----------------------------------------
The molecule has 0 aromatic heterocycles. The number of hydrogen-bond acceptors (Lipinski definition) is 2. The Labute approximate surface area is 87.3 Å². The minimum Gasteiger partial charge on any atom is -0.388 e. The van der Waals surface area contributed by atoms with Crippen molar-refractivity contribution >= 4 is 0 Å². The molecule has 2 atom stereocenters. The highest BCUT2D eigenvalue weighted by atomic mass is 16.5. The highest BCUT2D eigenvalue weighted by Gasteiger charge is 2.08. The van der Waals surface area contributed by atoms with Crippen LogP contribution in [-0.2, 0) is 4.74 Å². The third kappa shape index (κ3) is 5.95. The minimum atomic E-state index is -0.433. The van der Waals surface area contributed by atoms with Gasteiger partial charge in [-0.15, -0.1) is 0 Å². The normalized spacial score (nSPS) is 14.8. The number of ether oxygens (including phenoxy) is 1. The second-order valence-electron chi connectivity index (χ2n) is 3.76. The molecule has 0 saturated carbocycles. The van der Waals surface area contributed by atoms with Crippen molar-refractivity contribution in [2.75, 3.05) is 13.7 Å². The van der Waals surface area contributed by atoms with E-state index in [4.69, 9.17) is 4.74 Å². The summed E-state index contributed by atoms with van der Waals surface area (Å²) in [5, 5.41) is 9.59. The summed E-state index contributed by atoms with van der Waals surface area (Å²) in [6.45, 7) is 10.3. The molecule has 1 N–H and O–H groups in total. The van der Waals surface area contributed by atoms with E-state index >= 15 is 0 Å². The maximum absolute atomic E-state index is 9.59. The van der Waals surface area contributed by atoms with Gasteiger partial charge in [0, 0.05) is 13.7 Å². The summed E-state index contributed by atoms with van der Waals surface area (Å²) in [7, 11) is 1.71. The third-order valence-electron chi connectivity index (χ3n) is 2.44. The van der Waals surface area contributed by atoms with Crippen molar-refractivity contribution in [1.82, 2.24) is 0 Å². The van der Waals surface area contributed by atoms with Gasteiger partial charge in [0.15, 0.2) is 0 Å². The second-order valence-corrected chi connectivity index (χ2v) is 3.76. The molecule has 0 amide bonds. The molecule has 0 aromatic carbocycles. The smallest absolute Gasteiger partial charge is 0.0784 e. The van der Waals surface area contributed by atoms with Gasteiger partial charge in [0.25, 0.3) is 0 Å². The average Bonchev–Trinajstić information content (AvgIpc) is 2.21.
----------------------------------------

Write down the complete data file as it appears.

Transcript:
The molecule has 0 aromatic heterocycles. The number of hydrogen-bond acceptors (Lipinski definition) is 2. The Labute approximate surface area is 87.3 Å². The minimum Gasteiger partial charge on any atom is -0.388 e. The van der Waals surface area contributed by atoms with Crippen molar-refractivity contribution >= 4 is 0 Å². The molecule has 2 atom stereocenters. The highest BCUT2D eigenvalue weighted by atomic mass is 16.5. The highest BCUT2D eigenvalue weighted by Gasteiger charge is 2.08. The van der Waals surface area contributed by atoms with Crippen LogP contribution in [-0.2, 0) is 4.74 Å². The third kappa shape index (κ3) is 5.95. The minimum atomic E-state index is -0.433. The van der Waals surface area contributed by atoms with Gasteiger partial charge in [-0.15, -0.1) is 0 Å². The normalized spacial score (nSPS) is 14.8. The number of ether oxygens (including phenoxy) is 1. The second-order valence-electron chi connectivity index (χ2n) is 3.76. The molecule has 0 saturated carbocycles. The van der Waals surface area contributed by atoms with Crippen molar-refractivity contribution in [2.75, 3.05) is 13.7 Å². The van der Waals surface area contributed by atoms with E-state index in [4.69, 9.17) is 4.74 Å². The summed E-state index contributed by atoms with van der Waals surface area (Å²) in [5, 5.41) is 9.59. The summed E-state index contributed by atoms with van der Waals surface area (Å²) in [6.45, 7) is 10.3. The molecule has 1 N–H and O–H groups in total. The van der Waals surface area contributed by atoms with E-state index >= 15 is 0 Å². The maximum absolute atomic E-state index is 9.59. The van der Waals surface area contributed by atoms with Gasteiger partial charge in [0, 0.05) is 13.7 Å². The summed E-state index contributed by atoms with van der Waals surface area (Å²) in [7, 11) is 1.71. The third-order valence-electron chi connectivity index (χ3n) is 2.44. The van der Waals surface area contributed by atoms with Crippen molar-refractivity contribution in [1.82, 2.24) is 0 Å². The van der Waals surface area contributed by atoms with Gasteiger partial charge in [0.15, 0.2) is 0 Å². The second-order valence-corrected chi connectivity index (χ2v) is 3.76. The molecule has 0 amide bonds. The molecule has 0 aromatic carbocycles. The smallest absolute Gasteiger partial charge is 0.0784 e. The van der Waals surface area contributed by atoms with Gasteiger partial charge in [0.25, 0.3) is 0 Å². The average Bonchev–Trinajstić information content (AvgIpc) is 2.21.